As a child I was always especially fascinated by the stories of Jesus with the lepers. I still am. I could never imagine what it would be like to live with such a horrible disease, especially when my childhood imagination filled my mind with gory pictures of gaping wounds, fingers and limbs falling off and of people shunned by society, living in caves on the outskirts of town. The stories of Jesus’ compassion towards these people taught me about His mighty power to heal, His love for all people, and also the importance of saying “thank you”.
I never imagined in all my life I’d have a friend who is a leper in modern day India. The first time I met KaviRaj he was begging on the street and after shaking his hand, I nervously went to Doctor Google to see if leprosy was contagious. To be honest it feels kind of freaky being with him – I feel exposed, vulnerable and a little nervous that somehow I might possibly ‘catch’ something.
Here I am in this picture with my friend KaviRaj standing on the right, and Ravi to the left. Both men have leprosy, both are Hindus and I am at their home, known as the Leprosy Mission House. The house is next to the riverside slum in Kotdwara, where one of our Education Centres operates.
I’ve known KaviRaj for three years now. We don't know each other that well, but every time I see him we get to share our stories a little more and my life is all the richer because of this. The two of us have much common … it’s cool that we are both the same age (he is 52, and I am 51). He is married like me, we both have kids, we laugh and we cry together. We pray for each other throughout the year and we certainly enjoy each other’s company when we get to catch up once or twice a year.
KaviRaj ‘caught’ leprosy when he was 8 years old, which as you can imagine, changed the trajectory of his life. His parents could not cope with a son who had this disease, so one evening they brought him to the local Sikh Temple and they left him there all by himself. KaviRaj never saw his parents again. As a young boy he learnt to survive on the charity and kindness of others. 44 years later, Kavi has an inspiring story of how he continues to overcome terrible suffering and adversity associated with leprosy. Every day he begs on a busy street to supplement to small amount of money he receives from the charity of local churches. He has a family to feed and provide for.
Leprosy still affects Kavi’s physical health. You can see in the photo that he has a damaged eye. Ravi has bandages on his feet, covering fresh, painful wounds. Both men must take medication every day of their life.
I am overwhelmed that KaviRaj says that he prays for me often and that he and his friends look forward to my visit whenever I’m in town. This April, KaviRaj told me that he was really sad when he heard I was in Kotdwara but I hadn’t visited him. His excitement and happiness when we arrived at his house for a surprise visit was just so special.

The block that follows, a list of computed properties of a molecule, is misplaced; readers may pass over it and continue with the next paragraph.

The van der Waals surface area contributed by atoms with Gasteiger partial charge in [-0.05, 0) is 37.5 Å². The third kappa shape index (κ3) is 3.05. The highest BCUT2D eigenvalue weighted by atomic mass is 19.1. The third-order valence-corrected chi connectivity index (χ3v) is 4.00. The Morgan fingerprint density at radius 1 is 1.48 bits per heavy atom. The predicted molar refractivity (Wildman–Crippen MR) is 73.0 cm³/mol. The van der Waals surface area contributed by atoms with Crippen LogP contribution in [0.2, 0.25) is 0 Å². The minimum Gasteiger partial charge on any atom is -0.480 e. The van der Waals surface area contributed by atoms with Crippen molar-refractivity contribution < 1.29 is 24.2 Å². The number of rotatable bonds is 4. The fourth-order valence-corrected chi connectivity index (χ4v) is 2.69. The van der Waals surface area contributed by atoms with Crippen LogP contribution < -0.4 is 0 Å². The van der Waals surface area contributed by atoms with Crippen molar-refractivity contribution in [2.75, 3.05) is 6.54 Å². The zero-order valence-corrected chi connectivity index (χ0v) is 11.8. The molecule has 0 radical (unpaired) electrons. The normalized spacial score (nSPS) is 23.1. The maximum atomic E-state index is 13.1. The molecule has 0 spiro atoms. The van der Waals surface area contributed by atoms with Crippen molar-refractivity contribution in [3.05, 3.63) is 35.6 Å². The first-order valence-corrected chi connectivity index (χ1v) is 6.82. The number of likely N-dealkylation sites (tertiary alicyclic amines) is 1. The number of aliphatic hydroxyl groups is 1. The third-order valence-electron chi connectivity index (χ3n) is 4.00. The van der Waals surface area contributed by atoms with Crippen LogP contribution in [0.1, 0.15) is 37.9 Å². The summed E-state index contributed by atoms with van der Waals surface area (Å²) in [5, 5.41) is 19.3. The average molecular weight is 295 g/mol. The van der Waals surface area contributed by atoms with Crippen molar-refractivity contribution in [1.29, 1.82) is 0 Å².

The power of friendship is incredible. Friendship breaks down barriers and is medicine for the soul. When I visited last I just Ioved their infectious laughter, their happy tears when we talked together, their warmth, the sincerity of their interest and care, the things communicated not by words but simply by holding hands. I was told that these men never experience the physical touch of others except from their family. Perhaps this is why, they never really stopped holding my hand as we talked together.
I can't imagine what it’s like to have an illness that isolates you, that separates you from the essence of being human – to be a leper! This thought challenges me to think about who are the lepers in modern day Australia.
When I visit these inspiring people, I always give them a small amount of money, I feel that it’s the least I can do. But I have learnt something important. Apparently these guys, compared to so many others living in poverty in this town, are pretty well cared for by the local churches in Kotdwara, but from I have seen and experienced charity is not the same as friendship …there is power in friendship.
And this brings me back to the stories I learnt as a boy about Jesus. These are the same stories that I have the privilege of teaching the children in my school. Jesus offers each one us friendship. He offers acceptance and places dignity and value on us all.
What KaviRaj and Ravi have taught me is that friendship extends way beyond charity. Our friendship is a two-way gift. I love these guys and they love me back.
……………………………. Check out our website www.kotdwarahelp.org to learn more about our work in India. If you’d like to make a donation which I will send as a gift to KaviRaj and the other families in the Leprosy Mission House, here are our account details;
BSB: 812-170 ACCOUNT NUMBER: 100122703 ACCOUNT NAME: RM & DJ Thomas INDIA Please write your name and KaviRaj in the reference section
I will ensure that this gift makes its way directly to these families. If perhaps you would like to write a card, including a message of encouragement, love and friendship I will personally deliver this in September.